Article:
"This whole discussion over the adoption ban has served the purpose of shifting public attention from the corrupt Russian officials targeted under the US Magnitsky Act to the problems of orphans and the dangers they face in foreign homes," says Nikolai Petrov, an expert with the Moscow Carnegie Center.
"It's perfectly possible that Putin will ultimately adjust the adoption ban, but leave in place many of the other tough measures in this bill that haven't gotten much attention," Mr. Petrov says. Those measures include even harsher restrictions that would prevent any US passport holder from holding a leadership post in any Russian organization that is deemed by authorities to engage in politics.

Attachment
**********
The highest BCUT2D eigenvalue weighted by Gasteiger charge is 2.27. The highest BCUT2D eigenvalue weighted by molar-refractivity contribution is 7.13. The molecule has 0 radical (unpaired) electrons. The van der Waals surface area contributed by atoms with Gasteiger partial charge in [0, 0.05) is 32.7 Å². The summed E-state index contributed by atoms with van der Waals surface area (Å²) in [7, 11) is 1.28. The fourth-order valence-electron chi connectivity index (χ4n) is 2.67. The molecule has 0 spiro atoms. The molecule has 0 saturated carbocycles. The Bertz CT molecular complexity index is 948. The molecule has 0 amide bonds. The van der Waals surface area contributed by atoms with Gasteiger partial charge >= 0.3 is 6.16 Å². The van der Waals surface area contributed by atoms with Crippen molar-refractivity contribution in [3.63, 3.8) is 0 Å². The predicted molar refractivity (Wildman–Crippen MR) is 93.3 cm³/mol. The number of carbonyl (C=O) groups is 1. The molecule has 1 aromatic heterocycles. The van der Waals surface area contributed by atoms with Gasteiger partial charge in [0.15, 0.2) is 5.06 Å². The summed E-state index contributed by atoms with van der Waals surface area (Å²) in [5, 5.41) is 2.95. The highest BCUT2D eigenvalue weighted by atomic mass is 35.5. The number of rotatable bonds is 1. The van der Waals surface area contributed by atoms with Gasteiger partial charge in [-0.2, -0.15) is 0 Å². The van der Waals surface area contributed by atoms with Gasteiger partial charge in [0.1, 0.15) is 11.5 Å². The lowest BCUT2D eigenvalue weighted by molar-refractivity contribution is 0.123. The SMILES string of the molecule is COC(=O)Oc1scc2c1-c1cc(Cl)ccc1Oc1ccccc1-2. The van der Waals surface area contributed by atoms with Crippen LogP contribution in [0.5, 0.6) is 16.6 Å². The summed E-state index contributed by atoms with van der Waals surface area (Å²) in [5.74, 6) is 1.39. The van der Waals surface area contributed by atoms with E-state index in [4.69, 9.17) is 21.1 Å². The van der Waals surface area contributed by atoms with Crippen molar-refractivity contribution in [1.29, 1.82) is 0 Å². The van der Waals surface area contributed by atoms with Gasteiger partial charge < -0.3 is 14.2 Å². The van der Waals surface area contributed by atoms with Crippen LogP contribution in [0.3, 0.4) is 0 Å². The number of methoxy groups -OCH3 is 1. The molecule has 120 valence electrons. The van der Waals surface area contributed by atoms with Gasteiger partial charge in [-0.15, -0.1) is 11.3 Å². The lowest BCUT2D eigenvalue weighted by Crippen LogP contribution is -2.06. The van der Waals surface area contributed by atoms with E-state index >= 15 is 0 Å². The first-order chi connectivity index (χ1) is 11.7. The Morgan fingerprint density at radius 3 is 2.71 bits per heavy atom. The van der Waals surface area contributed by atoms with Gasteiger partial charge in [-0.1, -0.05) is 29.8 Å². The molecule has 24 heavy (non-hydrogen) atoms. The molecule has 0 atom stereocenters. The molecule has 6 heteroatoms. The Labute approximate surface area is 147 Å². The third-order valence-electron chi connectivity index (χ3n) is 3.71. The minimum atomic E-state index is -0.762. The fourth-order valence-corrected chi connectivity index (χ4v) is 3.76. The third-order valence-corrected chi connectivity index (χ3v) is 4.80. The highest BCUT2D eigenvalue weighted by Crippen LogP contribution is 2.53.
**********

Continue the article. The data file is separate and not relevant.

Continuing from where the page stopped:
The adoption ban has also become the focus of controversy and prompted a rare government split inside Russia. This week a liberal radio station leaked news of a memo by Deputy Prime Minister Olga Golodets warning that the proposed ban would violate Russian law and at least two treaties that Russia is party to. It would also overturn a bilateral accord on adoptions, negotiated between the United States and Russia, which came into force last month.
Foreign Minister Sergei Lavrov and Education Minister Dmitry Livanov have also spoken out against the antiadoption bill. Putin’s spokesman, Dmitry Peskov, voiced annoyance that the government’s internal disagreements were being aired in public, but still signaled support for the measure.
"Learning about official correspondence from the media is not always pleasant," Mr. Peskov told the Kommersant FM radio station yesterday. But "it would be a mistake to think that there is staunch opposition to the bill within government. On the contrary, there are many arguments in favor of it," he said.